Lastly, nothing will prevent stupid mistakes...  The only thing we are arguing about is when you will lose you data, not if.  Thanks...

dumbuser

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Re: Data Reliability, RAID, and why you really do need to have a backup
« Reply #2 on: January 27, 2021, 01:17:51 pm »
Your post is extremely timely, at least to me.  I suffered a problem with my LS220D a couple of weeks ago and now, I fear, my data is lost forever - I did not have a backup.  Not only did your post address backup, you also talked about a new venture for Buffalo - data recovery. 
My NAS just went off into never-never land and is not addressable by my LAN.  It can't be turned off other than by pulling the cord.  I was running RAID 0.  I have pulled the drives and tried to read them from my Windows 10 PC but Windows wants to re-format the drives.  Is there any way that the data can be recovered?

1000001101000

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Re: Data Reliability, RAID, and why you really do need to have a backup
« Reply #3 on: January 27, 2021, 01:35:21 pm »
You can try connecting them to a linux system. Your data is stored within an XFS filesystem inside an software raid (mdadm) array. Depending on the problem it's possible that the data array is still intact.

sethman

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Re: Data Reliability, RAID, and why you really do need to have a backup
« Reply #4 on: January 27, 2021, 06:14:32 pm »
I have only superficial tech knowledge. I just received my Buffalo LS220 4TB. I set it up in about 20 minutes. I wanted to make sure a RAID was enabled and so I followed the instructions to set one up and saw that it was already there. How do I know my RAID is working? Following the instructions in set up I have access to one drive. I must assume the other drive is a mirror, but can I check it?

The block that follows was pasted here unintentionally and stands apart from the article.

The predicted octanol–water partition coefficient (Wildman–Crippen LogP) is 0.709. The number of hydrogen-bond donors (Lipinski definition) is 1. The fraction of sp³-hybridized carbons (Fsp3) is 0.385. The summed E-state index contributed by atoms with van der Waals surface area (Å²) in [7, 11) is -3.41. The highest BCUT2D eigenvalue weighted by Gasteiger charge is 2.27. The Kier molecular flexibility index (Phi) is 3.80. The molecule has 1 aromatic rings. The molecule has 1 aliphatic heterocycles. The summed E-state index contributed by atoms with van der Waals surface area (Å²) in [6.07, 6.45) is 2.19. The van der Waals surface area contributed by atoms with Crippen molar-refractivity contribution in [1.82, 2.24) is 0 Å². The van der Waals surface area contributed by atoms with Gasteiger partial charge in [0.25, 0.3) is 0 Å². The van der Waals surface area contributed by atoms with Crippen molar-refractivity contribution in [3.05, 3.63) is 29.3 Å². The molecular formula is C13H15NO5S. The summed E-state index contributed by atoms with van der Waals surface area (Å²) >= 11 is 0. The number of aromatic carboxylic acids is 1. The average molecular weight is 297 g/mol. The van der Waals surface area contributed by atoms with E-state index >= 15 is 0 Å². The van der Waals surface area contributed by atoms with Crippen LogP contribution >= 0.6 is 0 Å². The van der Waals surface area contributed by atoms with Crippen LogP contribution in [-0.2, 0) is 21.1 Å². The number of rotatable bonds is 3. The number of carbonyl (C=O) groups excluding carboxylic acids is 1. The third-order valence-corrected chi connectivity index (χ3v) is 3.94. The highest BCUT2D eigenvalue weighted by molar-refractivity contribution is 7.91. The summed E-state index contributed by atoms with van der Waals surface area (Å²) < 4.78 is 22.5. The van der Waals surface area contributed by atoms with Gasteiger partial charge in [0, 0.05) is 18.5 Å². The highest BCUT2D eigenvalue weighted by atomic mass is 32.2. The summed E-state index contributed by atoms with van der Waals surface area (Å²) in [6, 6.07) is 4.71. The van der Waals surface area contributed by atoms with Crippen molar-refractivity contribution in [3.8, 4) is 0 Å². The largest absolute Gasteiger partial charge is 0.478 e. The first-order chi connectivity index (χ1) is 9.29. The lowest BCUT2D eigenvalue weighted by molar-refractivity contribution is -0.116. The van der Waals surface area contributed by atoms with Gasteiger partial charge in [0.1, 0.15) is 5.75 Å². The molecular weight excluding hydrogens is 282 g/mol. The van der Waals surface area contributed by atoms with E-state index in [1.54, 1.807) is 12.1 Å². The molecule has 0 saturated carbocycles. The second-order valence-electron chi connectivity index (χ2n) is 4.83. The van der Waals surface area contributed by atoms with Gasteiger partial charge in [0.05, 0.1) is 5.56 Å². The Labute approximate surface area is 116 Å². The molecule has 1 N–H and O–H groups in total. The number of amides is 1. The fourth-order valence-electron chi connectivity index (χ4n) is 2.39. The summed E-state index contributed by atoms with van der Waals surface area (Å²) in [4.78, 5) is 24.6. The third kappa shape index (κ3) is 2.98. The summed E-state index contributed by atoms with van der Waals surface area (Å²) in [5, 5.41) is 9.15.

Thanks for explaining to me,
sethman

Rich_Morin

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Re: Data Reliability, RAID, and why you really do need to have a backup
« Reply #5 on: February 19, 2021, 02:25:43 pm »
... you need at least three copies with one off site somewhere.  This is because there is a human tendency to immediately try backup copies when the main fails for a reason like the data was corrupted due to hardware error such that the second you install the backup copy, it too will be corrupted.

Yes, and there are other reasons, as well.  For example, a friend of mine was (barely) able to grab a hard drive on his way out of a burning house (in Santa Rosa, CA USA) a few years ago.  Without that, he would have lost all his bits. Copying files to an offsite backup has the advantage that the backup machine (e.g., a cloud server farm) is unlikely to fall prey to the same disaster that takes out your system.  And if it does, you have much bigger problems than a backup will solve (:-).

That said, the kind of human error mentioned above is really the biggest threat, for many folks.  So, my plan is to use two RAID arrays and run Time Machine on both of them. After that, I'll find another system (eg, at my brother's house) where I can store a third RAID array.  One advantage of Time Machine in this scenario is that it would only have to transmit changes.  Git could be used in a similar manner...  FYI, I used to have a system where I'd hand a friend an 8mm tape snapshot whenever I saw him; I told him to stuff it somewhere in a closet or drawer; security through obscurity, FTW...

-r